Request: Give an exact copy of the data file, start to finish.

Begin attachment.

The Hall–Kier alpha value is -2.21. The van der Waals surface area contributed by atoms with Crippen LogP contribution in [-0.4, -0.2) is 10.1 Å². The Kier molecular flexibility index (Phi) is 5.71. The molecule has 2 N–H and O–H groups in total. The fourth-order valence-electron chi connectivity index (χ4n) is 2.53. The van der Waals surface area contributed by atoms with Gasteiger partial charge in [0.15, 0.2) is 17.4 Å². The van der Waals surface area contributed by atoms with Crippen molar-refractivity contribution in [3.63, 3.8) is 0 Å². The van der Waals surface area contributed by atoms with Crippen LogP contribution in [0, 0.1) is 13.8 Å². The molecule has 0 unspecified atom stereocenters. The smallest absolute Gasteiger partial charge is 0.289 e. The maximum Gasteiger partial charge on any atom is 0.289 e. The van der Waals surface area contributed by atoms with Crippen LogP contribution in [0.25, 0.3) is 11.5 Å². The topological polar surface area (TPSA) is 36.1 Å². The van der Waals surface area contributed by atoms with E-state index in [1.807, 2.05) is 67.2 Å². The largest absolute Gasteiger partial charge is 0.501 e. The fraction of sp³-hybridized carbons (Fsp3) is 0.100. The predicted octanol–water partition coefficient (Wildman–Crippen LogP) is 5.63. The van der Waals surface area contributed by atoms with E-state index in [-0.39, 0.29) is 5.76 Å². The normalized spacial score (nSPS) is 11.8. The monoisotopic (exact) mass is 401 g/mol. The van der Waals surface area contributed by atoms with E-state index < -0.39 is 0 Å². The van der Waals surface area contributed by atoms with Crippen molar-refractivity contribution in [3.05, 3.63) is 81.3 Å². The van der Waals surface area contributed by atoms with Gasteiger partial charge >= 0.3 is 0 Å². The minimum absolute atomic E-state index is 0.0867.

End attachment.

The Hall–Kier alpha value is -2.21. The van der Waals surface area contributed by atoms with Crippen LogP contribution in [-0.4, -0.2) is 10.1 Å². The Kier molecular flexibility index (Phi) is 5.71. The molecule has 2 N–H and O–H groups in total. The fourth-order valence-electron chi connectivity index (χ4n) is 2.53. The van der Waals surface area contributed by atoms with Gasteiger partial charge in [0.15, 0.2) is 17.4 Å². The van der Waals surface area contributed by atoms with Crippen molar-refractivity contribution in [3.63, 3.8) is 0 Å². The van der Waals surface area contributed by atoms with Crippen LogP contribution in [0, 0.1) is 13.8 Å². The molecule has 0 unspecified atom stereocenters. The smallest absolute Gasteiger partial charge is 0.289 e. The maximum Gasteiger partial charge on any atom is 0.289 e. The van der Waals surface area contributed by atoms with Crippen LogP contribution in [0.25, 0.3) is 11.5 Å². The topological polar surface area (TPSA) is 36.1 Å². The van der Waals surface area contributed by atoms with E-state index in [1.807, 2.05) is 67.2 Å². The largest absolute Gasteiger partial charge is 0.501 e. The fraction of sp³-hybridized carbons (Fsp3) is 0.100. The predicted octanol–water partition coefficient (Wildman–Crippen LogP) is 5.63. The van der Waals surface area contributed by atoms with E-state index in [-0.39, 0.29) is 5.76 Å². The normalized spacial score (nSPS) is 11.8. The monoisotopic (exact) mass is 401 g/mol. The van der Waals surface area contributed by atoms with E-state index < -0.39 is 0 Å². The van der Waals surface area contributed by atoms with Crippen molar-refractivity contribution in [3.05, 3.63) is 81.3 Å². The van der Waals surface area contributed by atoms with Gasteiger partial charge >= 0.3 is 0 Å². The minimum absolute atomic E-state index is 0.0867.